Pulmonary heart disease is a complication of lung conditions like chronic obstructive pulmonary disease (COPD) and pulmonary embolism (PE), says Dr. Sanjay Kumar, the best cardiologist in Faridabad.

What are the signs and symptoms of pulmonary heart disease?

The early symptoms may go unnoticed, as they are quite similar to the feeling we get after hard work such as shortness of breath, tiredness, an increased heart rate etc. Over the time, these symptoms get worse. Visit your doctor immediately, if you have:

  • Swelling in the legs or feet
  • Shortness of breath
  • Dizziness
  • Wheezing and coughing
  • Excessive fatigue
  • Enlarged neck veins
  • Chest pain
  • Abdominal swelling
  • Cyanosis (bluish or purplish colour on the skin, lips or gums)

Pulmonary heart disease can be chronic or acute. It is usually caused by a lung disease. Chronic obstructive pulmonary disease (COPD) is the most common cause for pulmonary heart disease, however there are other factors also. The condition becomes more severe if you have a pre-existing heart disease like arrhythmia (irregular heartbeat) or a history of heart attack.

How does pulmonary heart disease arise?

Pulmonary heart disease is the adaptive response of your heart’s right ventricle to the increased afterload caused by the pulmonary hypertension. Pulmonary hypertension is caused due to increased pressure in the lungs’ arteries and your heart’s right ventricle that carries oxygenated blood to the heart while returning oxygen-depleted blood back to the lungs. An untreated pulmonary hypertension is the most common cause of PHD. Other conditions that can cause pulmonary heart disease include:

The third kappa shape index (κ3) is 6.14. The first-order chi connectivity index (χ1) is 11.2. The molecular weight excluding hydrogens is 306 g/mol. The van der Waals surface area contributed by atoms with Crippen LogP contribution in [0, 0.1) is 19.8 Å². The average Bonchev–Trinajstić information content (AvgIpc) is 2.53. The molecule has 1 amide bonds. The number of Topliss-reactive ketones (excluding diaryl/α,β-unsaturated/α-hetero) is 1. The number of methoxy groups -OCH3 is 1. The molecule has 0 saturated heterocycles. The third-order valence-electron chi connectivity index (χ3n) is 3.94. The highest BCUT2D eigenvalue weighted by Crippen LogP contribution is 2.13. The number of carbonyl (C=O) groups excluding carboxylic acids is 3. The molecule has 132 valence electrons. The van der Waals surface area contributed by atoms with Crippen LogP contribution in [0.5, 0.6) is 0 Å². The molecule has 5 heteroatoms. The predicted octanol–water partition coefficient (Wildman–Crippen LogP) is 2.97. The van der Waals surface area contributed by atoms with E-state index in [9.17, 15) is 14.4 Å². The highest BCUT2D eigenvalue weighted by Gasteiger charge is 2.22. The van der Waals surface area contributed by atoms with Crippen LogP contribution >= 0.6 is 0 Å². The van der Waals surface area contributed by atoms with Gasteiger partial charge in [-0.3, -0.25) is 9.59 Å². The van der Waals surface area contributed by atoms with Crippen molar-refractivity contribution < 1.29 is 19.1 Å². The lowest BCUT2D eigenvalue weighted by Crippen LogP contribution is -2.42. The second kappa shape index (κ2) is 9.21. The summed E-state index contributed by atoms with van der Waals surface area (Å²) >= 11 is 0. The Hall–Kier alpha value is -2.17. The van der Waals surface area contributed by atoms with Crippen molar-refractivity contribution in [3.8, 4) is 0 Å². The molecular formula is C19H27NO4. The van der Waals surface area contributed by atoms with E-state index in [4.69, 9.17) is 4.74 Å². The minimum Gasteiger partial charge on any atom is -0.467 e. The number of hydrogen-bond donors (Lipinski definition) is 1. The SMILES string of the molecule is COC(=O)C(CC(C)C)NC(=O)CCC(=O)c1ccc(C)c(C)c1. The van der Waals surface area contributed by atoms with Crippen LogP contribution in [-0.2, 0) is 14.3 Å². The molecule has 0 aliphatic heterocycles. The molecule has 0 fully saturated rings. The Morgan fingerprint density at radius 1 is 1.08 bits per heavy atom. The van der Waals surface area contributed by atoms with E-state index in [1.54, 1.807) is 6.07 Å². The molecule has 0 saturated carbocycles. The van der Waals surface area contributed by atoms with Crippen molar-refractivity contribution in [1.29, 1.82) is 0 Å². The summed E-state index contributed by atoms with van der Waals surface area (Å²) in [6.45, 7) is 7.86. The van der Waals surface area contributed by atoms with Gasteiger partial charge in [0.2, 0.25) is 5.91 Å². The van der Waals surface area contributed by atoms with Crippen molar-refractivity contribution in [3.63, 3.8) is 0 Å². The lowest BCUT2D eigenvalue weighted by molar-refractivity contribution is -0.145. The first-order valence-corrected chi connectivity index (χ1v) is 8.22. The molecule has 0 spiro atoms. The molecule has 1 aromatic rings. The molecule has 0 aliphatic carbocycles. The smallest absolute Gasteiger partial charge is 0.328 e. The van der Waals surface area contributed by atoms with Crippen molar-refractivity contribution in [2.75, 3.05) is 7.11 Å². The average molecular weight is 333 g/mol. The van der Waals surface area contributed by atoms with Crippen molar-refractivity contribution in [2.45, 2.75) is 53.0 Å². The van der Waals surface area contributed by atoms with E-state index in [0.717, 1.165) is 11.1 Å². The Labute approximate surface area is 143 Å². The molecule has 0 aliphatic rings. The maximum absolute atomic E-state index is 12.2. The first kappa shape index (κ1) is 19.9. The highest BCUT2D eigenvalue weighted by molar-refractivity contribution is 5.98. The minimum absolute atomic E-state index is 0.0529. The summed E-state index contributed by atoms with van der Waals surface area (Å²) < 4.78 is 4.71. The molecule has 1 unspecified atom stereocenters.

• Cystic fibrosis, inherited disorder that damages your lungs and digestive tract
  • Sleep apnea, a sleep disorder that occurs when breathing is interrupted
  • Blood clot in the lungs (pulmonary embolism)
  • Lung tissue damage
  • Acute respiratory distress syndrome (ARDS), where luid builds up in the air sac of lungs
  • Interstitial lung disease (ILD), scarring of lungs
  • Lung cancer

How it is diagnosed?

Apart from clinical examination, whereby your doctor will look for abnormal heart rhythms, fluid retention, and protruding neck veins, you will be undergoing following investigations:

  • Blood tests to detect antibody levels and brain natriuretic peptide.
  • Arterial blood gases (ABGs), for measuring oxygen and carbon dioxide level in blood.
  • Chest X-ray or CT Scan.
  • Echocardiogram which uses sound waves to produce heart images.
  • Pulmonary function tests, to check how well your lungs are functioning.
  • Right heart catheterization, to check pumping of your heart. It also measures the blood pressure in your heart and the main blood vessels in your lungs.
  • In rare cases, lung biopsy may also be performed.

How pulmonary heart disease is treated?

Treatment is mainly focused with treating the underlying causes of pulmonary diseases.

  • Medicines
    • Diuretics: To reduce excess fluid collection in parts of your body.
    • Heart medicine: To strengthen and regulate your heartbeat.
    • Vasodilators: To improve blood flow by dilating the blood vessels.
    • Antibiotics: To treat any lung infections.
    • Blood thinners: To prevent blood clots.
    • Bronchodilators: To relax the airways in the lungs and helps you breathe better.
  • Oxygen therapy is given to reduce the pressure in the lungs.
  • Heart or Lung transplant may be needed in case of advanced disease.

Conclusion

PHD is a serious heart condition that develops due to advanced lung disease. Strategies for prevention of some of the conditions causing pulmonary heart disease would be leading a healthy lifestyle by not smoking, exercising regularly, avoiding exposure to airborne pollution. A careful management of your lung disease is also important because pulmonary heart disease stems from lung issues. It is important to monitor for any lung complications and pay close attention to any worsening signs and symptoms. It is a progressive disease that can rapidly worsen. If left untreated, it can be life-threatening.